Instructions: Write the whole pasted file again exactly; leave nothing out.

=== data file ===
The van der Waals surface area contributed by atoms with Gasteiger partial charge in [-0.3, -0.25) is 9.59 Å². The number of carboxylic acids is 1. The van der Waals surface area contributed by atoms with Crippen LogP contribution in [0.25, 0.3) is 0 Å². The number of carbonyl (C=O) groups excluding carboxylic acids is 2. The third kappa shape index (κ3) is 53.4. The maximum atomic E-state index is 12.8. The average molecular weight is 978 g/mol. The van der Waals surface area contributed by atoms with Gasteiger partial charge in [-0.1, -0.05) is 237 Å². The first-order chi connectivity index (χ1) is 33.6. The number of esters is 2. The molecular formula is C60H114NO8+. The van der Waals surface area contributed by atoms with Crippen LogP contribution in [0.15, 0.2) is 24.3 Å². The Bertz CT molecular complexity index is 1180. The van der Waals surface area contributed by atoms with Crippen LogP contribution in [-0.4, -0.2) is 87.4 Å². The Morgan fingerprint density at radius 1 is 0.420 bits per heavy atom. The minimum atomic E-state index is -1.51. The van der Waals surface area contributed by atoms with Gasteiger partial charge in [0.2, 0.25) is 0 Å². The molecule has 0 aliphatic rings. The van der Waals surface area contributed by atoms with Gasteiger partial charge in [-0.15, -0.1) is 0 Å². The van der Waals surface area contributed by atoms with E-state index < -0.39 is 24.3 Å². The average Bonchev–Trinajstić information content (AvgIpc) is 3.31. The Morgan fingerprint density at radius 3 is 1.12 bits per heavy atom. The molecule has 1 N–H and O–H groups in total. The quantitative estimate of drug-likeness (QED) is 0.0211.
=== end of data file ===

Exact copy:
The van der Waals surface area contributed by atoms with Gasteiger partial charge in [-0.3, -0.25) is 9.59 Å². The number of carboxylic acids is 1. The van der Waals surface area contributed by atoms with Crippen LogP contribution in [0.25, 0.3) is 0 Å². The number of carbonyl (C=O) groups excluding carboxylic acids is 2. The third kappa shape index (κ3) is 53.4. The maximum atomic E-state index is 12.8. The average molecular weight is 978 g/mol. The van der Waals surface area contributed by atoms with Gasteiger partial charge in [-0.1, -0.05) is 237 Å². The first-order chi connectivity index (χ1) is 33.6. The number of esters is 2. The molecular formula is C60H114NO8+. The van der Waals surface area contributed by atoms with Crippen LogP contribution in [0.15, 0.2) is 24.3 Å². The Bertz CT molecular complexity index is 1180. The van der Waals surface area contributed by atoms with Crippen LogP contribution in [-0.4, -0.2) is 87.4 Å². The Morgan fingerprint density at radius 1 is 0.420 bits per heavy atom. The minimum atomic E-state index is -1.51. The van der Waals surface area contributed by atoms with Gasteiger partial charge in [0.2, 0.25) is 0 Å². The molecule has 0 aliphatic rings. The van der Waals surface area contributed by atoms with Gasteiger partial charge in [-0.15, -0.1) is 0 Å². The van der Waals surface area contributed by atoms with E-state index < -0.39 is 24.3 Å². The average Bonchev–Trinajstić information content (AvgIpc) is 3.31. The Morgan fingerprint density at radius 3 is 1.12 bits per heavy atom. The molecule has 1 N–H and O–H groups in total. The quantitative estimate of drug-likeness (QED) is 0.0211.